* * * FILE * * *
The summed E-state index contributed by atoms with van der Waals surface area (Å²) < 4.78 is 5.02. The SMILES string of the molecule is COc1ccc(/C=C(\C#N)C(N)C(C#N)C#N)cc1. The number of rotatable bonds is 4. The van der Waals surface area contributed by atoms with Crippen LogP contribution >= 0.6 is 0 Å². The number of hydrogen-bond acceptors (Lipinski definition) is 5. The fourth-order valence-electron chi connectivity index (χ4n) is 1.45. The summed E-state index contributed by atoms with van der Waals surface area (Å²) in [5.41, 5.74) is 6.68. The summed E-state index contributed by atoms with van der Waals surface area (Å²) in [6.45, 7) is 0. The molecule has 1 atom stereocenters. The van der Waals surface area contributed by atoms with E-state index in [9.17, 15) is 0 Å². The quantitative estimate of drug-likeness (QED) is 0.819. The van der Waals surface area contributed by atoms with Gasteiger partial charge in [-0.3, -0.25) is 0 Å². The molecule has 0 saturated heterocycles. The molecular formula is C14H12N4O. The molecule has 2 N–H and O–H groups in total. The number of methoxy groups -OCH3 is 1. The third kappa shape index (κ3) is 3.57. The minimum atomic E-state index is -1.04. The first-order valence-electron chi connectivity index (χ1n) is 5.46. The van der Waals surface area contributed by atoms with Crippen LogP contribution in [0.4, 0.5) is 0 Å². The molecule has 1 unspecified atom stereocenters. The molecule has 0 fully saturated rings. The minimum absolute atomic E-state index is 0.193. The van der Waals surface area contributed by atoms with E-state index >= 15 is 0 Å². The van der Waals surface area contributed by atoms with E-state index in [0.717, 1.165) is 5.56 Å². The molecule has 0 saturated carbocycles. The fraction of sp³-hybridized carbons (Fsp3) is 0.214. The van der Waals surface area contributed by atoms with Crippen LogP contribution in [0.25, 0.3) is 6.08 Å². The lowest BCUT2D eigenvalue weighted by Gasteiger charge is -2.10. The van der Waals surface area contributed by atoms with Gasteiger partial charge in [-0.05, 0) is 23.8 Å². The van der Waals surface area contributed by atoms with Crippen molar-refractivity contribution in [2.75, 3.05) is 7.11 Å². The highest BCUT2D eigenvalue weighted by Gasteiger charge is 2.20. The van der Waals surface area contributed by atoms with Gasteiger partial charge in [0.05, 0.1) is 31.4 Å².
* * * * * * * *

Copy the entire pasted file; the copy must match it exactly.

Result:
The summed E-state index contributed by atoms with van der Waals surface area (Å²) < 4.78 is 5.02. The SMILES string of the molecule is COc1ccc(/C=C(\C#N)C(N)C(C#N)C#N)cc1. The number of rotatable bonds is 4. The van der Waals surface area contributed by atoms with Crippen LogP contribution >= 0.6 is 0 Å². The number of hydrogen-bond acceptors (Lipinski definition) is 5. The fourth-order valence-electron chi connectivity index (χ4n) is 1.45. The summed E-state index contributed by atoms with van der Waals surface area (Å²) in [5.41, 5.74) is 6.68. The summed E-state index contributed by atoms with van der Waals surface area (Å²) in [6.45, 7) is 0. The molecule has 1 atom stereocenters. The van der Waals surface area contributed by atoms with E-state index in [9.17, 15) is 0 Å². The quantitative estimate of drug-likeness (QED) is 0.819. The van der Waals surface area contributed by atoms with Gasteiger partial charge in [-0.3, -0.25) is 0 Å². The molecule has 0 saturated heterocycles. The molecular formula is C14H12N4O. The molecule has 2 N–H and O–H groups in total. The number of methoxy groups -OCH3 is 1. The third kappa shape index (κ3) is 3.57. The minimum atomic E-state index is -1.04. The first-order valence-electron chi connectivity index (χ1n) is 5.46. The van der Waals surface area contributed by atoms with Crippen LogP contribution in [0.4, 0.5) is 0 Å². The molecule has 1 unspecified atom stereocenters. The molecule has 0 fully saturated rings. The minimum absolute atomic E-state index is 0.193. The van der Waals surface area contributed by atoms with E-state index >= 15 is 0 Å². The van der Waals surface area contributed by atoms with E-state index in [0.717, 1.165) is 5.56 Å². The molecule has 0 saturated carbocycles. The fraction of sp³-hybridized carbons (Fsp3) is 0.214. The van der Waals surface area contributed by atoms with Crippen LogP contribution in [0.25, 0.3) is 6.08 Å². The lowest BCUT2D eigenvalue weighted by Gasteiger charge is -2.10. The van der Waals surface area contributed by atoms with Gasteiger partial charge in [-0.05, 0) is 23.8 Å². The van der Waals surface area contributed by atoms with Crippen molar-refractivity contribution in [2.75, 3.05) is 7.11 Å². The highest BCUT2D eigenvalue weighted by Gasteiger charge is 2.20. The van der Waals surface area contributed by atoms with Gasteiger partial charge in [0.05, 0.1) is 31.4 Å².